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Near the town of Bingen in southern Washington, Murray, the leader of the crew, wanted to go east; but Kelley and Willos thought north was a better option. So the gang split up.
Murray drifted into a trainyard in Centralia, where he started looking for a morally flexible drifter who might help him pull a holdup to get some traveling money.
He found one in Phillip Carson, a 26-year-old hobo from Portland … or so he thought. Carson paid to rent a cheap hotel room in which they could plan the job, and told him he knew an experienced stick-up man who would help for a cut of the take. Then, out Carson went to get his friend … from the local police station. One of the cops on duty, C.D. Pilling, quickly changed into civilian clothes and came back with him.
Soon, Carson was introducing Murray to Pilling, and a few minutes later Pilling and Murray had hatched a full plan to knock over a nearby roadhouse.
Then Carson and Pilling went out to hire a car, and returned with George Barner, the mayor of Centralia, behind the wheel of his own car.
Needless to say, Murray never made it to the roadhouse for the stick-up. Back he went to Salem in careful custody to face his reckoning.
But he never received it. On May 10, 1926, as it became increasingly clear that he was headed straight to the gallows, Murray hanged himself in his holding cell.
By that time, the other two were back in custody as well. Ellsworth Kelly and James Willos got off to a bad start on their own when, sticking around Bingen to try to raise traveling money, they burgled E.G. Lewis’s general store. The haul was pitiful — about $18 — but they helped themselves to some of the merchandise as well. This, though, turned out to be a huge mistake, because they stole new shoes for themselves, and left the packaging behind … which is how police learned that whoever robbed the store wore the same size shoes as two of the escaped prisoners from Oregon ….
They then broke into the town marshal’s house, not realizing that he was still inside and asleep. Luckily for everyone involved he did not wake up. They stole some money, tried and failed to steal the marshal’s car, and continued on their way. Farther down the road they found an Overland sedan, which they managed to start, and in which they fled.
But they wouldn’t get far in it. The next day, a posse of Multnomah County cops driving to Bingen saw a track of freshly smashed-down foliage leading off the highway through brush into a deep canyon. Leaving their car at the road, the four of them stealthily followed the trail on foot to where the car was parked out of sight of the road, and both convicts were sitting on the ground in front of it with sandwiches in their hands. Their surprise was complete and they were back in Salem almost before Murray was.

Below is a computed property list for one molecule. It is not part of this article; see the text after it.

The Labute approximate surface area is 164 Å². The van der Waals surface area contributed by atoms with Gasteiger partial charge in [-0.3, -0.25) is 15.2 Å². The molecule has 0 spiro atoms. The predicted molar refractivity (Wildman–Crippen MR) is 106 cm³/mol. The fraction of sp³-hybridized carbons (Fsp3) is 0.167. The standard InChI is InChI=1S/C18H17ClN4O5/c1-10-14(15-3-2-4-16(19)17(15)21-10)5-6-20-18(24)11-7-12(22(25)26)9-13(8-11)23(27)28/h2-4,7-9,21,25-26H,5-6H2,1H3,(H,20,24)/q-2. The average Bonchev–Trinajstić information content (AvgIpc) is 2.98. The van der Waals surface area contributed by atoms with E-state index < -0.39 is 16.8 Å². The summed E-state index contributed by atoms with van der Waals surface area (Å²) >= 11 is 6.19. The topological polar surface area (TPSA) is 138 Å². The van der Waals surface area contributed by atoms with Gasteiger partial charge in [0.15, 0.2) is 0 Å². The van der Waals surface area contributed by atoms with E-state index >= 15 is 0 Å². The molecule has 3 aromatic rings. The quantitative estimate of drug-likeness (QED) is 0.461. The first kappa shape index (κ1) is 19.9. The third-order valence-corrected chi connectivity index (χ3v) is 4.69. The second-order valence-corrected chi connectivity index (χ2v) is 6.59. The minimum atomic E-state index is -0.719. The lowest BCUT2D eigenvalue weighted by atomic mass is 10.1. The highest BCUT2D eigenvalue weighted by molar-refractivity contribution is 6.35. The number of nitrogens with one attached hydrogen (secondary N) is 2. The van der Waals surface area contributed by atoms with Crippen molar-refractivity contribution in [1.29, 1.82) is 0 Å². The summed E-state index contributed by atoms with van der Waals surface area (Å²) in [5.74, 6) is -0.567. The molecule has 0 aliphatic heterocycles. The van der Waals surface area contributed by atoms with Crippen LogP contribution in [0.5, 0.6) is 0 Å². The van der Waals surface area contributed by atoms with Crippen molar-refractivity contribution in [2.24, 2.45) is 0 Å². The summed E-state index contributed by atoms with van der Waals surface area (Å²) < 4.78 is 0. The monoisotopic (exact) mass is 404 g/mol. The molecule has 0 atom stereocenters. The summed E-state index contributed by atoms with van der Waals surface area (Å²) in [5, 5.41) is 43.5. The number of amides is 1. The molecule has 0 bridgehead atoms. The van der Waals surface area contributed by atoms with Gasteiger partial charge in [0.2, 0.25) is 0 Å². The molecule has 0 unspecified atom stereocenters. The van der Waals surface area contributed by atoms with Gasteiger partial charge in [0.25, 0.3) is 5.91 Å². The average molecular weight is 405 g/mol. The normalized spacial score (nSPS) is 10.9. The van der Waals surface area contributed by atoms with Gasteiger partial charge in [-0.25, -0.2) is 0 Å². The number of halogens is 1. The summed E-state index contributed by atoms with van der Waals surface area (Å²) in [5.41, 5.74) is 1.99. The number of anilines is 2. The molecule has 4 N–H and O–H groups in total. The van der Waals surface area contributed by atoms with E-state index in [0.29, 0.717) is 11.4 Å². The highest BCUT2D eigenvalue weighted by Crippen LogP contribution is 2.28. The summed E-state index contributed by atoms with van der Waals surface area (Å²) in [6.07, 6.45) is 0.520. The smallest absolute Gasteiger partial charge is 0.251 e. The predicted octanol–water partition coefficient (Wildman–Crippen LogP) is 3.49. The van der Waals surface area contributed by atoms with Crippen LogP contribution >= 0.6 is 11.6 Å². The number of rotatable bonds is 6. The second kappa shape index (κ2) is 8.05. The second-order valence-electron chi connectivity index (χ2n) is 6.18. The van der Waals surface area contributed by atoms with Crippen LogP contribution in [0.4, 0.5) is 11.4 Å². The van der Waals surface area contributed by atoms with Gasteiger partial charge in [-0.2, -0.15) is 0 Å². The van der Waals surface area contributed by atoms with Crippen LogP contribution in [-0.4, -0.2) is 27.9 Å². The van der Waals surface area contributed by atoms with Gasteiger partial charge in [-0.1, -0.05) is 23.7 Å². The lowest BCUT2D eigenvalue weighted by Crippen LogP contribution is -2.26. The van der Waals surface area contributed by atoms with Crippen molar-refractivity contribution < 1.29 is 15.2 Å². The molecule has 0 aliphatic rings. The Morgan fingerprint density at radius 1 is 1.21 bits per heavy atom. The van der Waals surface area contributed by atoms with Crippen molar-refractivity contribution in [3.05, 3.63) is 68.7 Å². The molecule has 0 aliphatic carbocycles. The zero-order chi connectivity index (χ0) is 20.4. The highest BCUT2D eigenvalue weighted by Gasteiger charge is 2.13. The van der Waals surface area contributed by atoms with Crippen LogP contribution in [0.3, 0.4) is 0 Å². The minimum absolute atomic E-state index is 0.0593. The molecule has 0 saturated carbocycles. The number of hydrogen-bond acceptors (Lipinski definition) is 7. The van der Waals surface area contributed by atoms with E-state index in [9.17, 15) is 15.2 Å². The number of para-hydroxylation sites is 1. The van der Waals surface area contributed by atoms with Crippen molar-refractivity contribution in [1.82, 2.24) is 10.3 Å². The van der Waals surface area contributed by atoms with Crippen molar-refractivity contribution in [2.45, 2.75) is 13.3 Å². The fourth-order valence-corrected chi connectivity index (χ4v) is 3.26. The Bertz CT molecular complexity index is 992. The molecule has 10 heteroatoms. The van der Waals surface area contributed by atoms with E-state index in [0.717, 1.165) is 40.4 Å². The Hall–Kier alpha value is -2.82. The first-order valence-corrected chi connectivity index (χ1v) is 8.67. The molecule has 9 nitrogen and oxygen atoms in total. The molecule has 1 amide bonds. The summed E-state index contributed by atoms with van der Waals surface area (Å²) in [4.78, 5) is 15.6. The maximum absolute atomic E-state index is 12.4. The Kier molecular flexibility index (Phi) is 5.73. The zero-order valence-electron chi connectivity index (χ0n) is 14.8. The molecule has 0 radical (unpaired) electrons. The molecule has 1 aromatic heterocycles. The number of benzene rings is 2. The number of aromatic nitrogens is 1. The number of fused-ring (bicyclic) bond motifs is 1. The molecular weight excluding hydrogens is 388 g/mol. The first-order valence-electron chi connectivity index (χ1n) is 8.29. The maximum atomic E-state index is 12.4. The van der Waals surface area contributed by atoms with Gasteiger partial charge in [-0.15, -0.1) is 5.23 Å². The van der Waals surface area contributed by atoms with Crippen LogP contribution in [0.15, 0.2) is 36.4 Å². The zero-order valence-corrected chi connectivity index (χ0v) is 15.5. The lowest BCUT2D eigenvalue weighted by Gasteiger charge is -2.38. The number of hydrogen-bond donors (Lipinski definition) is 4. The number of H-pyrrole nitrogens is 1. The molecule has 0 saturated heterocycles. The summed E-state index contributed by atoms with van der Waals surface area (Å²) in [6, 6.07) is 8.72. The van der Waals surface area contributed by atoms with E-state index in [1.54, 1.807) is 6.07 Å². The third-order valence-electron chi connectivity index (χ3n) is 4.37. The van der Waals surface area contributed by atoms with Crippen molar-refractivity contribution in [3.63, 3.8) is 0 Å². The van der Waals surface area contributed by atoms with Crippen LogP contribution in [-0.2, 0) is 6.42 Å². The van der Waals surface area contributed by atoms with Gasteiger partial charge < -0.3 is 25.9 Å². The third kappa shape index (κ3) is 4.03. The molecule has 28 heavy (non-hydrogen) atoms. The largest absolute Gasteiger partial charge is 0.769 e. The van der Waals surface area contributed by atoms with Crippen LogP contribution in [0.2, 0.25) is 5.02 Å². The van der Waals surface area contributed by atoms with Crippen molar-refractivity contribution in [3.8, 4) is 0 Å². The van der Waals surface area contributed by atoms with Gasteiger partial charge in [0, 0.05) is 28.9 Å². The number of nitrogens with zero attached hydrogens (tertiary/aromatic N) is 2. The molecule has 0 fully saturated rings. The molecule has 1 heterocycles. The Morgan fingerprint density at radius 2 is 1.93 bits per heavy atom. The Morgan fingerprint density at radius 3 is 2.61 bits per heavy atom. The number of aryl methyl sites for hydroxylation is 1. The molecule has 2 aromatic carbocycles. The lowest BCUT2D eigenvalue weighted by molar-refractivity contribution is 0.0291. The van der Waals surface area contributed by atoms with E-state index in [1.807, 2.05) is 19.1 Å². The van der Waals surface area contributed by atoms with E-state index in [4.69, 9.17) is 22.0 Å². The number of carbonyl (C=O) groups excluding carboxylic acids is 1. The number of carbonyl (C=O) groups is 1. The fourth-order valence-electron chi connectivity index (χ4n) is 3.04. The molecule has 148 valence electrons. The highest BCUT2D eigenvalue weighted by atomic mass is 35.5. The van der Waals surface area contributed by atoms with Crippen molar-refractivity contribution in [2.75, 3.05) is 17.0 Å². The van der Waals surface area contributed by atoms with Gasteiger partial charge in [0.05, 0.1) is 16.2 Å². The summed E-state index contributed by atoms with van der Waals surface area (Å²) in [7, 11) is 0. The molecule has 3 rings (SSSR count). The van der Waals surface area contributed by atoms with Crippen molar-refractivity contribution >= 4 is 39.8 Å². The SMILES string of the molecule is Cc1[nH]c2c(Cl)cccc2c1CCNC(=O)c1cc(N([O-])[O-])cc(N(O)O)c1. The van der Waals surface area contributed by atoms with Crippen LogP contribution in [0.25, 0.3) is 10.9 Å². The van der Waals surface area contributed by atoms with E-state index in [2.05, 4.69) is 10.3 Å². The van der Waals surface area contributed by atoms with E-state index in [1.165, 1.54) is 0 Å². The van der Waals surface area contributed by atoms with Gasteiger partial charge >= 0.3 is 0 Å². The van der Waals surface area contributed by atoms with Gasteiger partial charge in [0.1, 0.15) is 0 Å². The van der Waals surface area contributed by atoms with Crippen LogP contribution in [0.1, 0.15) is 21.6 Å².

IN HIS SUICIDE note, Murray tried to save the other two from the noose by claiming he had shot one guard, “Oregon” Jones had shot the other, and Kelley and Willos hadn’t even fired a gun. He needn’t have bothered. Under the law, when an illegal operation ends with innocent blood spilled, every member of the criminal conspiracy is considered just as responsible as every other member.
It took some time; convictions were appealed, and the Supreme Court even had to weigh in. But in the end, it was all for nothing, and finally, on April 20, 1928, both Ellsworth Kelley and James Willos were hanged.
THE 1925 PRISON break had a big effect on the state prison. Warden Dalrymple, as mentioned before, had been given the job for political reasons, and he was paired up with J.V. Starrett as the state parole officer. Starrett was actually on the Ku Klux Klan’s payroll (he was a Kleagle or something like that) and had done a yeoman’s job getting out the “Klown vote” to elect Pierce as governor; the position of parole officer had been his reward.
But like a lot of people to whom membership in a gang of secret vigilante terrorists was appealing, Starrett was always hungry for more power and contemptuous of rules. By 1925 Starrett and Dalrymple were openly feuding and everyone at the prison, guards and prisoners alike, had learned how to play them off against each other.
That, of course, all came to a screeching halt after this bloody fiasco. Both Dalrymple and Starrett were given their walking papers, along with five guards who “retired early,” and the prison was taken over by Warden J.W. Lillie, former sheriff of Gilliam County. Order was restored, and the next time a disturbance broke out — a food-fight in the dining hall that escalated into a 200-man riot — Warden Lillie himself ran to the scene with a gun and fired over a dozen shots into the crowd, critically wounding at least one man.
The Oregon State Pen was always a pretty awful place. But under Lillie, it became, at least, a little more predictable and less dangerous to its neighbors.